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14-4-2016 10:46:17  #1


Oliver No 9- faded keys - what to do?

I have an Oliver No 9 typewriter which I recently acquired and some of the keys are a bit faded, although its fully functional.

Although I'm not ready yet to launch a restoration project, I'd like to use it and am in a bit of a conundrum as to what to do maintenance wise.  I assume using the typewriter will fade the keys more, although I have no idea how fast that happens (surely not that fast, as its about 100 years old).
Is there some kind of clear lacquer you can put on old typewriter keys to help keep them from fading, and then of course if you do so, I assume you would make it harder to ever touch the lettering up again, if that is even possible.
Thoughts???

 

 

19-4-2016 02:33:32  #2


Re: Oliver No 9- faded keys - what to do?

A belated welcome, jeffpas!

I don't know the answer but I'm equally curious as I have a couple of typewriters that have a faded key or two.

Perhaps one of our more experienced members could comment.

 

19-4-2016 07:01:25  #3


Re: Oliver No 9- faded keys - what to do?

It depends if there is an indent left to the letter or not.

If there is, I can explain a method, if there isn't, then you would have to work a little more...


Currently looking for a Hammond, or Underwood 3 Banks to purchase.

Selling off most of my collection to start fresh.

PM me!
 

19-4-2016 10:29:43  #4


Re: Oliver No 9- faded keys - what to do?

I think the OP needs to be more specific about what he means by 'fading'. The Oliver 9 has solid, off-white/cream coloured keys, so is it the keys themselves that are discoloured? Or is he referring to the key legends, the black coloured section that lets you know which character the key is for. If it's the legend, then engravers lacquer is all that's needed. 


"To save time is to lengthen life."
 

29-4-2016 18:36:39  #5


Re: Oliver No 9- faded keys - what to do?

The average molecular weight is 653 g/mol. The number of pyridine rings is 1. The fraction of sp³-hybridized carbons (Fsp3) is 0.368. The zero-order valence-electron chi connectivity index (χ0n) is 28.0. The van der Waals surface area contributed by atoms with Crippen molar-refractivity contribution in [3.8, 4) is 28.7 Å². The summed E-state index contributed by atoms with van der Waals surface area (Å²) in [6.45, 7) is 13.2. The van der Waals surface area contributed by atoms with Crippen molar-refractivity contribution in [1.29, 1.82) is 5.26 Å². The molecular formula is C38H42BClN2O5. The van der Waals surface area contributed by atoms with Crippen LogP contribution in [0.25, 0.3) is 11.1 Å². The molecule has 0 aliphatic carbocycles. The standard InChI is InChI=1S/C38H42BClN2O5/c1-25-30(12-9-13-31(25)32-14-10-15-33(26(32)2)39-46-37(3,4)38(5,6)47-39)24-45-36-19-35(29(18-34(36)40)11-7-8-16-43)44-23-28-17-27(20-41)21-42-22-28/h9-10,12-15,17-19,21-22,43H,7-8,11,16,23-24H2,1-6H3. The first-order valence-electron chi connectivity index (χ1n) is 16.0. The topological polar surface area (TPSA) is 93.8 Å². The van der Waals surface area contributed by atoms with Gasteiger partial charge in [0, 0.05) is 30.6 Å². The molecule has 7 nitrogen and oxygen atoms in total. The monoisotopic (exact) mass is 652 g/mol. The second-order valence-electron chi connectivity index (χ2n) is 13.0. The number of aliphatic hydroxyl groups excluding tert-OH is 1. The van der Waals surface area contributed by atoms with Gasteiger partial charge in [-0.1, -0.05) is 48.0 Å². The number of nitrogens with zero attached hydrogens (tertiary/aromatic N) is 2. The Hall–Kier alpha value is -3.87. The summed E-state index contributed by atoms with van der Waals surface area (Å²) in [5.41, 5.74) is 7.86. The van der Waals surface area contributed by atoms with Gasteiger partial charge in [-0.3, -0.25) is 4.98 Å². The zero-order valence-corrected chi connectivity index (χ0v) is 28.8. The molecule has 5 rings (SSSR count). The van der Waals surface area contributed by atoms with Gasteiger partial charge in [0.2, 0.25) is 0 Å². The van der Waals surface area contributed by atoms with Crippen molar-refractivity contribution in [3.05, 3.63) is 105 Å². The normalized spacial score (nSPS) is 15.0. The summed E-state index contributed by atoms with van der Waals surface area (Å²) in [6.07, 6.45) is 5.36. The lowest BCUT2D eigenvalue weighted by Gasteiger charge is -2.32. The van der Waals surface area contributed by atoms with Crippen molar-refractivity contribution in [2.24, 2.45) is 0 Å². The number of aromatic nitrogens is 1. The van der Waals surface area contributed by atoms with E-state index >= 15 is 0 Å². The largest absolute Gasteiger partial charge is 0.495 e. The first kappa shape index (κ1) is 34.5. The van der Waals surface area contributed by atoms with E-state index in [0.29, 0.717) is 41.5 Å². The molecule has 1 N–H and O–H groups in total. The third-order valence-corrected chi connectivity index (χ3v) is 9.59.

I've had old typewriters with a few faded keys. If you're talking about the general color of the keys, then things like weather and how the machine was stored can be factored in.  Regular use shouldn't fade the keys too fast.  If you're talking about the key legend, careful carving, or engraving, and then engraver's laquer should take care of the problem.  I will have to wonder, though, about the materials they used for the keys.  I am tempted to say ivory, since it is a very old machine and the color suggests bone.  Now, the black keys, I am mystified.  About the only kind of plastic I've heard of anyone using about that time (pre-World War I) would be bakelite.  Anyone have any ideas?


Underwood--Speeds the World's Bidness
 

01-5-2016 17:13:19  #6


Re: Oliver No 9- faded keys - what to do?

The pre-World War One black 'plastic' could very well be hard rubber.  Hard rubber was often used for components like spacebars and platen knobs before modern plastic was invented.  The 'filler' to make it hard was usually coal dust !

 

11-5-2016 12:45:24  #7


Re: Oliver No 9- faded keys - what to do?

I'm also a bit curious about this. I just picked up an Oliver 3 for $30, and man, is it beat to hell. I'm intent on restoring it, though, as best I can. When it comes to getting the grime off of the keys, I found that gently scrubbing them with one of those so-called "magic erasers" in the cleaning aisle seems to work really well, without scrubbing out the key legend. Now, my problem is going to be in trying to fashion a replacement key, as this one is missing an "F," and I don't imagine that there are a whole lot of those floating around the internets. I could probably make something comparable out of wood, but part of me is wondering whether someone could design replacement parts through 3-D printer technology. Just thinking aloud. 

 

21-5-2016 10:50:16  #8


Re: Oliver No 9- faded keys - what to do?

Actually there are people out there (probably on this very board in fact) that print up replacement typewriter parts regularly.  Feet, platen knobs, etc.  Never seen Oliver keys done that way, but it would definitely be possible - they aren't a very complicated piece.  Take some measurements and photos and ask around.

 

13-6-2016 16:42:37  #9


Re: Oliver No 9- faded keys - what to do?

Mark, I have a 3D printer and could print one if you'd like and are interested...


Currently looking for a Hammond, or Underwood 3 Banks to purchase.

Selling off most of my collection to start fresh.

PM me!
 

26-6-2016 11:32:18  #10


Re: Oliver No 9- faded keys - what to do?

I might take you up on it--however Spazmelda apparently has an Oliver 3 parts machine, so that might be an option as well. In either case, it'll probably still be many weeks before I even get to that point. But thank you to all! 

 

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